Bird Song
Kemang Wa Lehulere at the Deutsche Bank KunstHalle

Kemang Wa Lehulere is one of the most important representatives of a young generation of South African artists. The point of departure for his installations, videos, and drawings is the apartheid-influenced history of his home country. Yet this historical trauma has inspired the artist to create works of fragile beauty and poetry that go far beyond South Africa. Now the Deutsche Bank KunstHalle is presenting Kemang Was Lehulere in Germany for the first time with a comprehensive exhibition.
There is an incredible story behind the first painting in Kemang Wa Lehulere’s exhibition Bird Song. It seems as though the artist ferreted out a fragment of a mural under the KunstHalle’s white plaster. In point of fact, however, it is the reproduction of a picture from the former house of Gladys Mgudlandlu. In the 1960 she was the first black female artist in South Africa to have regular exhibitions at galleries, apartheid notwithstanding. On account of her predilection for birds, she was also called “Bird Lady.” But Mgudlandlu’s fame waned quickly. When she died in 1979, her work was worth so little that the murals were simply painted over.

After more than 50 years, Wa Lehulere rediscovered her murals by chance. During a visit to his aunt Sophia in Gugulethu, the township where Mgudlandlu lived and where he himself grew up, a neighbor brought over a book about the artist. Wa Lehulere was surprised to learn that his aunt had visited her often as a child. Sophia told him that Mgudlandlu had adorned the rooms of her house with colorful murals, and her nephew decided to find out whether they still existed.

In the studio of the KunstHalle, his documentary The Bird Lady in Nine Layers of Time (2015) shows how a conservator carefully removed two plaster layers and seven layers of paint, exposing part of Mgudlandlu’s mural. As fate would have it, one of the artist’s favorite motifs could be seen—a bird. The video documents the symbolic liberation of this bird, as well as the damage done to the mural while it was being uncovered. As in many of his works, Wa Lehulere draws attention to something that was lost or forgotten. At the same time, he makes destruction visible. The scars caused by history remain, and not only in South Africa.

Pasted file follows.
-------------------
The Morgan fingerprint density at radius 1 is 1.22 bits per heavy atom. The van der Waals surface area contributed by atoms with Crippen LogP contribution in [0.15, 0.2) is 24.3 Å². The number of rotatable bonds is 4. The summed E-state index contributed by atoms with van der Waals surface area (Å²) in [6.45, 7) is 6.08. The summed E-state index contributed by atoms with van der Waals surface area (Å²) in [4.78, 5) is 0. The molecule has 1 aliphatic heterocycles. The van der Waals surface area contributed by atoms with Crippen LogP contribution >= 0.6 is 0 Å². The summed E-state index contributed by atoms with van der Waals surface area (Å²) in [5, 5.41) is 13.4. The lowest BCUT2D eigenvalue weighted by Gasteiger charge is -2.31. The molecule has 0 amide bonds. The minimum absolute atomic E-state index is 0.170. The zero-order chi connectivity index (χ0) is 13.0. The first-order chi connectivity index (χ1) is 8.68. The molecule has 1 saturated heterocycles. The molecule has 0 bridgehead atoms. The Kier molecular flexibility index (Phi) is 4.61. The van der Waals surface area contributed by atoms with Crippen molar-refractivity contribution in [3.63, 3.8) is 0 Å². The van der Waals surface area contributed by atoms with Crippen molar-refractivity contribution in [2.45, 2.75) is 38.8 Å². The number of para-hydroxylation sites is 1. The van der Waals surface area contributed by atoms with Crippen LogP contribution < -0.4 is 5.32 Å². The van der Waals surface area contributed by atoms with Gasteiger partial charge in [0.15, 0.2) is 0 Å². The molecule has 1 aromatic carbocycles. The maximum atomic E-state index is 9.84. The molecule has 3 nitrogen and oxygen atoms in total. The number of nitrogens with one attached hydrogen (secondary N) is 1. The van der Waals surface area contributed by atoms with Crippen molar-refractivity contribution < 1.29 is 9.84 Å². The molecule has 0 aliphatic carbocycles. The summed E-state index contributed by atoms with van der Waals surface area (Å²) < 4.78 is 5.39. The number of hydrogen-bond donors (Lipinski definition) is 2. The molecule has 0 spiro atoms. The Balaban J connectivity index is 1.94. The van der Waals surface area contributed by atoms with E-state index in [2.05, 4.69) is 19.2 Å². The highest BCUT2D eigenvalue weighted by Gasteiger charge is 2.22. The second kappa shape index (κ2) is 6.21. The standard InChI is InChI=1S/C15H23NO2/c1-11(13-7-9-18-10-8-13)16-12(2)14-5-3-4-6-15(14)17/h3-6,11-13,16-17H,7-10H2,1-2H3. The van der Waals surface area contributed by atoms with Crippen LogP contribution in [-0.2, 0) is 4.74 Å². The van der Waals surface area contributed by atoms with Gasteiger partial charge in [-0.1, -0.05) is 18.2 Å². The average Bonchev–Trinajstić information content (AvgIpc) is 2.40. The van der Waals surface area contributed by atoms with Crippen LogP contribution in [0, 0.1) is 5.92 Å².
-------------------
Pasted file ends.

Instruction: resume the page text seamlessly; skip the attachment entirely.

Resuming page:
One of the fascinating things about Wa Lehulere’s work and his “Artist of the Year” exhibition is the fact that everything flows together, that content-related and formal motifs are taken up again and again. The discovery of Mgudlandlu’s bird became a point of departure for his current exhibition project. “So we became interested in the bird, in flight, and in bird sounds—things that birds symbolize in general, but of course also in the context of apartheid in South Africa, in relation to a political situation, or in relation to her as an artist,“ he said in an interview with Britta Färber, the curator of the exhibition.

Thus, My Apologies to Time (2016), the installation in the first part of the exhibition space, consists of old school desks that Wa Lehulere converted into birdhouses and connected to an interlaced system of steel pipes. Birdhouses can be both protected breeding sites and instruments of domestication. They are guarded by a stuffed gray parrot. This species of bird has special linguistic talents. But they merely repeat the words they learn without understanding their content. The parrot can be interpreted as making a bitter statement: Schools could be places of independent learning, but often they are ideological instruments used for purposes of control and conditioning.

My Apologies to Time is also convincing in formal terms. “I wanted to treat the sculpture I have been working on for this show like a drawing,” says Wa Lehulere. And indeed, his construction is akin to a three-dimensional, abstract drawing. The steel pipes look like lines that connect simple geometric shapes, and this continues in the shadows of the installation on the floor. The material, in turn, has its own history which is literally inscribed in the wood of the school desks: The students carved their names in the wood or immortalized it with sayings such as “hard living” or “living in a box.”